that would reduce the deficit by
the same amount.
Reagan is expected to present
Congress with a budget for 1987
sometime next month that will
meet the legislated requirement
of cutting more than $50 billion
more out of the nation's deficit.
But if Congress and the White
House fail to thrash out a final
plan, automatic cuts will go into
effect across the board next fall.
Of particular concern to many
Jewish organizations is the fate
of domestic social programs
destined to feel the sharp edge
of the Gramm-Rudman budget-
cutting scissors. Jewish groups
active in promoting social
welfare programs fear that the
expected cuts this year will be
devastating for many of the
nation's poor, among them
elderly Jews.
Jewish Federations are "in
jeopardy of losing millions of
dollars," when the cuts take
effect, according to Ellen -Wit-
man, Legislative Director at the
Washington office of the Coun-
cil of Jewish Federations.
The Administration has
already withheld grants, nor-
mally renewed on Janu: ,,, for
refugee resettlement 1,,,s oney
which is used by • eration-
funded agencies primarily to
resettle Jewish immigrants
from the Soviet Union and
Eastern Europe, according to
Whitman. Other Federation-'
funded programs that can ex-
pect to suffer are housing pro-
grams, foster care and adoption

services and assistance projects
to the elderly.
Many Jews already living
below or near the poverty line
are among those who will be
badly hurt by social service cuts
in programs administered by
Jewish and non-Jewish agencies
alike, Marc Pearl, Washington
representative of the American
Jewish Congress, pointed out.
He noted that 16 to 20 percent
of American Jews are either cur-
rently below the poverty line or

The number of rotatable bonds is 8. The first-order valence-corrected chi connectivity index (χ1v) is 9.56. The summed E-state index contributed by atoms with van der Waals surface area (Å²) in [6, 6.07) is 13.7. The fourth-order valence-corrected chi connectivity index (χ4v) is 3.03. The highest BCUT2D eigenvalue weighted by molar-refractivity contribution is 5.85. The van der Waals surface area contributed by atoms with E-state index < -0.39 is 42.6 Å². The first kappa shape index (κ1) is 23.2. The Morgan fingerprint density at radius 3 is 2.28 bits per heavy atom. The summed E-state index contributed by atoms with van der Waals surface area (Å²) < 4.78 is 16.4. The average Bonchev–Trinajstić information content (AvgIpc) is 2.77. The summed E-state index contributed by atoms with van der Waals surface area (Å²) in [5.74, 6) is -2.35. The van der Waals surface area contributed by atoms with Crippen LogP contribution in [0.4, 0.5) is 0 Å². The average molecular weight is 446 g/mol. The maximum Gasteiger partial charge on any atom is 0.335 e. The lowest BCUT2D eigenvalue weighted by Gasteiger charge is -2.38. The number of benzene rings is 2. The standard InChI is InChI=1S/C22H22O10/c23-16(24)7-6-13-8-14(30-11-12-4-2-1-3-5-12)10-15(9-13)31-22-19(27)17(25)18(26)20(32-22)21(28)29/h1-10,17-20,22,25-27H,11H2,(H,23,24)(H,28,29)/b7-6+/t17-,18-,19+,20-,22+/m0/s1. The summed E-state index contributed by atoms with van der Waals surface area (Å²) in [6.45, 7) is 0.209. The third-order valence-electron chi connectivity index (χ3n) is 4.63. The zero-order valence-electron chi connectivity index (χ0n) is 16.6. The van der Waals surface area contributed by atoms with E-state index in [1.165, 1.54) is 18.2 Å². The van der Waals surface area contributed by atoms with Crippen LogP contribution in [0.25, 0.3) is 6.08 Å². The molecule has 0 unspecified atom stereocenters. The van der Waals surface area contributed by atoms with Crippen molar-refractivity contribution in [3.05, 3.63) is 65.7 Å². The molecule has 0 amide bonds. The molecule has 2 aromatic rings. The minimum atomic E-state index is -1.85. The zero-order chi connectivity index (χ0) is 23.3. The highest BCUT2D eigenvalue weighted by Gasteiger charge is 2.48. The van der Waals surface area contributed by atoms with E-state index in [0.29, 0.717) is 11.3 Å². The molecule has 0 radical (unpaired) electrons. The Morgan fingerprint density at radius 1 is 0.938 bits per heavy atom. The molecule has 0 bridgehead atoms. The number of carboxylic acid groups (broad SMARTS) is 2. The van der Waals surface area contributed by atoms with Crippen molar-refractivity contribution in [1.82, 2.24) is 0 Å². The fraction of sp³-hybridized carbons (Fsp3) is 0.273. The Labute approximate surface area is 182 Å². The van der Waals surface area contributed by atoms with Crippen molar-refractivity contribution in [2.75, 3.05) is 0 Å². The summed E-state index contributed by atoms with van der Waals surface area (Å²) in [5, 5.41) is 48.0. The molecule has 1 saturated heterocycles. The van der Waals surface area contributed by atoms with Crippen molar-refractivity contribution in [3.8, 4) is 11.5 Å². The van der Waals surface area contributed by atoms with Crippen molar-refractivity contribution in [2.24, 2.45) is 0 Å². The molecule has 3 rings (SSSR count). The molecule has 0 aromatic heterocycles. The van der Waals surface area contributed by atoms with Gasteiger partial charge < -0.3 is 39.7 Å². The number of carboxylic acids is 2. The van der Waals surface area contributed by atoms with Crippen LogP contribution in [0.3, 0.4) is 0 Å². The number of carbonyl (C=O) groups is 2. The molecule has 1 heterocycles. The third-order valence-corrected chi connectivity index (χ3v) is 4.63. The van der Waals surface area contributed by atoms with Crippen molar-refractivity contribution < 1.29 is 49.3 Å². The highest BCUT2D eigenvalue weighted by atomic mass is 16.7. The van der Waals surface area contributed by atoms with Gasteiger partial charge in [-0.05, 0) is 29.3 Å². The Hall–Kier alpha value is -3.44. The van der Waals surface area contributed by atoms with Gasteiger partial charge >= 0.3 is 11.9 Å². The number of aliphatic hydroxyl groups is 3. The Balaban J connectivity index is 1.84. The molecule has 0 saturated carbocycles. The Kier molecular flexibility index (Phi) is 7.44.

would fall below in the event of
another recession.
Another source of anxiety for
many Jewish individuals and
organizations is the tax reform
issue which will almost certain-

Budget trimming

and tax code worry

Jewish groups.

ly be taken up by the Senate
Finance Committee early on in
the new session.

The House passed a bill to
revise the tax code just before
winter recess. To the relief of
many Jewish organizations it
did not include a provision in a
similar plan proposed by the
Treasury Department that
would have prevented nonitem-
izing taxpayers from deducting
any contributions to charitable
institutions. The House version
would permit the deductions
only after the first $100.
A coalition of some 600
Jewish and non-Jewish philan-
thropic bodies involved in
welfare, cultural, educational
and religious programs, has
vigorously opposed the Treas-
ury's proposal, claiming it
would substantially reduce
donations to charity. The
Jewish Federations, for exam-
ple, which raise more than $600
million a year, could lose, ac-
cording to a study by the coali-
tion, over a sixth of their
average ammallearnings.

As the tax filing deadline ap-
proaches, Israel Bond holders
will almost certainly be relieved
by of a new tax burden of which
most are undoubtedly unaware.
A proVision of the 1984 Deficit
Reduction Act would require
lenders to pay tax on the full
amount of interest they would
get if the loans had been made
at prevailing market rates.
If Israel Bonds are not exemp-
ted from the 1984 act, Bond
holders would be required to pay
tax on more interest than they
actuallyearned, since the bonds'
four percent interest falls well
below the current approximate
market rate of ten percent. This
could result in a loss of potential
bond purchasers, some members
of Congress have pointed out.